Nanayakkara was to contest from the USA for the Ratnapura district at the 1989 general elections, the first held in the country under the proportional representation system. He was the sole member elected from the USA, polling 13,000 preferential votes.
Shortly before the 1994 general elections, Nanayakkara left the NSSP that he had formed to rejoin the LSSP that was contesting the polls as a partner of the People's Alliance (PA). He contested from the Ratnapura district where he polled the highest number of preferential votes for the PA, nearly 63,000.
Nanayakkara, though a ruling party parliamentarian, was a vocal critic of the government and on numerous occasions spoke against the policies of President Chandrika Kumaratunga. Upon being subsequently suspended from the LSSP, he crossed over to the opposition.
He formed another political party, styled the “Left and Democratic Alliance” and his differences with Kumaratunga prompted him to contest her at the Presidential Election in 1999. He finished seventh, polling 23,000 votes in an election which Kumaratunga won comfortably.
The Left and Democratic Alliance was reconstituted by Nanayakkara as the Democratic Left Front (DLF) and with Kumaratunga relinquishing the presidency and Mahinda Rajapaksa taking over the reins, Nanayakkara again joined the ruling coalition, the United People's Freedom Alliance (UPFA).
Rajapaksa used Nanayakkara to try and break the stranglehold the UNP had on the Colombo municipality, nominating him as its mayoral candidate of the UPFA at the 2006 local government elections, even though he had no vote base in Colombo, having done all his politics in Ratnapura.
Ironically, the UNP nomination lists were rejected by the Commissioner of Elections, and it supported an independent group led by a twenty-two-year-old three-wheel driver named Mohamed Imitiyas.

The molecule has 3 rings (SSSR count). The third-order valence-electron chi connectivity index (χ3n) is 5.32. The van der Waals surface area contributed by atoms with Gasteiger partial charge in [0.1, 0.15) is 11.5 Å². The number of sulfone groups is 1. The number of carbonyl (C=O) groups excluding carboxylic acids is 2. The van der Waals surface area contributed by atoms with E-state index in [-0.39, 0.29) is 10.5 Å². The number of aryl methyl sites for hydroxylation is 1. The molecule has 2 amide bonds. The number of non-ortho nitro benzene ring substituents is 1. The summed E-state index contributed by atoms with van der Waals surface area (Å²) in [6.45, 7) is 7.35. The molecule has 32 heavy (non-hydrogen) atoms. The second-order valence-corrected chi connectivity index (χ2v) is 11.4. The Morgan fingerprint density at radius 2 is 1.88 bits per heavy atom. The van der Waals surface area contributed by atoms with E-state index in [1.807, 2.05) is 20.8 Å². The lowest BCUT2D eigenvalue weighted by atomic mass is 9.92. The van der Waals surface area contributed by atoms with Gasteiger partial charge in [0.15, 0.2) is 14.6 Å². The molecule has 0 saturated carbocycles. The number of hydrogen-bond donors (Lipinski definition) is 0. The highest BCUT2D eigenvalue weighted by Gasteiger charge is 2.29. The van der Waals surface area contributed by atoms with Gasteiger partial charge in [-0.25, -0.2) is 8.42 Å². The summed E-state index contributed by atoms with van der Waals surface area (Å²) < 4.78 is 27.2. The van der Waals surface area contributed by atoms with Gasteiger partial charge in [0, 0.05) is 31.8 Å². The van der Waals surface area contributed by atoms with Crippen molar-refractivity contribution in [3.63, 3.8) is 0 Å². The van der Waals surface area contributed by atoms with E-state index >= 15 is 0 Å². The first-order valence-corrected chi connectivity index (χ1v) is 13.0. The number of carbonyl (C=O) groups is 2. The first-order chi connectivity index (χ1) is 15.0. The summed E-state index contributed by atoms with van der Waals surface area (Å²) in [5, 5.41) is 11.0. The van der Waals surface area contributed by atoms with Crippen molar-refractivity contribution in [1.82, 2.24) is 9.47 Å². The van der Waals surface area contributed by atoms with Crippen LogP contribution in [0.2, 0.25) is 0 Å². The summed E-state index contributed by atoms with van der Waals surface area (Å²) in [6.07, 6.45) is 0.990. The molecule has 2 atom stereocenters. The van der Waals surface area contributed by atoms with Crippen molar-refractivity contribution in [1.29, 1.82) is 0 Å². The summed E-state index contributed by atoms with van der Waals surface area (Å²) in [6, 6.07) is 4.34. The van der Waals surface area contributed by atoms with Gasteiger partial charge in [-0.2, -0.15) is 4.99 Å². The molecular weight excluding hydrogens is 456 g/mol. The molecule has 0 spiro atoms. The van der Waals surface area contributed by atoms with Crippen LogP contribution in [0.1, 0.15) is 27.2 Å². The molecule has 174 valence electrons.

Nanayakkara and the UPFA polled second highest while Imitiyas was elected mayor.
At the 2010 general elections, Nanayakkara had an easier ride to Parliament, polling 56,000 votes and coming fifth in a list that included SLFP stalwarts Pavithra Wanniarachchi and John Seneviratne. He was appointed Minister of National Languages and Social Integration by Rajapaksa.
It is a portfolio that has assumed greater significance since the conclusion of the Eelam war and Nanayakkara has been promoting causes such as the equitable use of Sinhala, English and Tamil in state institutions. However, with a meagre budgetary allocation, his scope has been quite limited.
Nanayakkara’s stance on the 13th Amendment is hardly surprising. Throughout his political career he has been a supporter of equality for minority communities and has previously recognised some of their claims for greater autonomy and devolution of power.
However, Nanayakkara is on record stating that he too endorsed the government’s proposal to amend the 13th Amendment to prevent a merger of two or more provinces. Any further changes, he argues, should be referred to the Parliamentary Select Committee studying the issue.
Vasudeva Nanayakkara is seen by some as a maverick politician who changes parties at the drop of a hat, and some others will accuse him of not standing by his principles. For that reason, he may be the first minister to lose his portfolio as a result of the 13th Amendment.